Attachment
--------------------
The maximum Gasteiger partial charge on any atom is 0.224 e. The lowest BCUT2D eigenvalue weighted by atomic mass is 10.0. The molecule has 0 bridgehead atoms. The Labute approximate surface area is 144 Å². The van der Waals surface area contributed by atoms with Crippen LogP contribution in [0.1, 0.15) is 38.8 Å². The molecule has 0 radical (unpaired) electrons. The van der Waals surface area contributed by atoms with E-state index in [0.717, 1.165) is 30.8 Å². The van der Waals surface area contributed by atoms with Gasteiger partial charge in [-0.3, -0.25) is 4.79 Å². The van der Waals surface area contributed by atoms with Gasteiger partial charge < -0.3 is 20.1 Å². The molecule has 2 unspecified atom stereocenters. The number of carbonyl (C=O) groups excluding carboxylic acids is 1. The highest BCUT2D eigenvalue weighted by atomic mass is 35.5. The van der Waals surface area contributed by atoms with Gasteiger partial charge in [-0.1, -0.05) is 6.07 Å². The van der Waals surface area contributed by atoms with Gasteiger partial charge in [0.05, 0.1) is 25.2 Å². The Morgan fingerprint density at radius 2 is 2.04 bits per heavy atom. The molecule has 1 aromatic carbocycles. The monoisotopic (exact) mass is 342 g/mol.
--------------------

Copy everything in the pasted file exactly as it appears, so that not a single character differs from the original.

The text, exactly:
The maximum Gasteiger partial charge on any atom is 0.224 e. The lowest BCUT2D eigenvalue weighted by atomic mass is 10.0. The molecule has 0 bridgehead atoms. The Labute approximate surface area is 144 Å². The van der Waals surface area contributed by atoms with Crippen LogP contribution in [0.1, 0.15) is 38.8 Å². The molecule has 0 radical (unpaired) electrons. The van der Waals surface area contributed by atoms with E-state index in [0.717, 1.165) is 30.8 Å². The van der Waals surface area contributed by atoms with Gasteiger partial charge in [-0.3, -0.25) is 4.79 Å². The van der Waals surface area contributed by atoms with Gasteiger partial charge < -0.3 is 20.1 Å². The molecule has 2 unspecified atom stereocenters. The number of carbonyl (C=O) groups excluding carboxylic acids is 1. The highest BCUT2D eigenvalue weighted by atomic mass is 35.5. The van der Waals surface area contributed by atoms with Gasteiger partial charge in [-0.1, -0.05) is 6.07 Å². The van der Waals surface area contributed by atoms with Gasteiger partial charge in [0.05, 0.1) is 25.2 Å². The Morgan fingerprint density at radius 2 is 2.04 bits per heavy atom. The molecule has 1 aromatic carbocycles. The monoisotopic (exact) mass is 342 g/mol.